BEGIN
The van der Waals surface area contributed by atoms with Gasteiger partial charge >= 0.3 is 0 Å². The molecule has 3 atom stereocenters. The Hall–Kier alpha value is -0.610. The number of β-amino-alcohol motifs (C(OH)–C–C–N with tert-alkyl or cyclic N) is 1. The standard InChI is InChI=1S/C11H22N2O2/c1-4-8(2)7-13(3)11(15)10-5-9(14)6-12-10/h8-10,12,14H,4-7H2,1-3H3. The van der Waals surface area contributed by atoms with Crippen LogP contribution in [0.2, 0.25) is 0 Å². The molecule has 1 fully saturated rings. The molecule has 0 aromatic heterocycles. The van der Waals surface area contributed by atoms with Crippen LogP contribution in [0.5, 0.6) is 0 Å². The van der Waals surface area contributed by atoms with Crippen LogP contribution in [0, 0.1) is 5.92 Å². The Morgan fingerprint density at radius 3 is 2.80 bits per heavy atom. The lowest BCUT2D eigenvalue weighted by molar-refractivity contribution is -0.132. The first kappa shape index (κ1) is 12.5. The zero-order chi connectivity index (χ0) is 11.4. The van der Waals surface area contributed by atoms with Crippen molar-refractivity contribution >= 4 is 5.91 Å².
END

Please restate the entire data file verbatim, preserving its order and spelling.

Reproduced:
The van der Waals surface area contributed by atoms with Gasteiger partial charge >= 0.3 is 0 Å². The molecule has 3 atom stereocenters. The Hall–Kier alpha value is -0.610. The number of β-amino-alcohol motifs (C(OH)–C–C–N with tert-alkyl or cyclic N) is 1. The standard InChI is InChI=1S/C11H22N2O2/c1-4-8(2)7-13(3)11(15)10-5-9(14)6-12-10/h8-10,12,14H,4-7H2,1-3H3. The van der Waals surface area contributed by atoms with Crippen LogP contribution in [0.2, 0.25) is 0 Å². The molecule has 1 fully saturated rings. The molecule has 0 aromatic heterocycles. The van der Waals surface area contributed by atoms with Crippen LogP contribution in [0.5, 0.6) is 0 Å². The van der Waals surface area contributed by atoms with Crippen LogP contribution in [0, 0.1) is 5.92 Å². The Morgan fingerprint density at radius 3 is 2.80 bits per heavy atom. The lowest BCUT2D eigenvalue weighted by molar-refractivity contribution is -0.132. The first kappa shape index (κ1) is 12.5. The zero-order chi connectivity index (χ0) is 11.4. The van der Waals surface area contributed by atoms with Crippen molar-refractivity contribution >= 4 is 5.91 Å².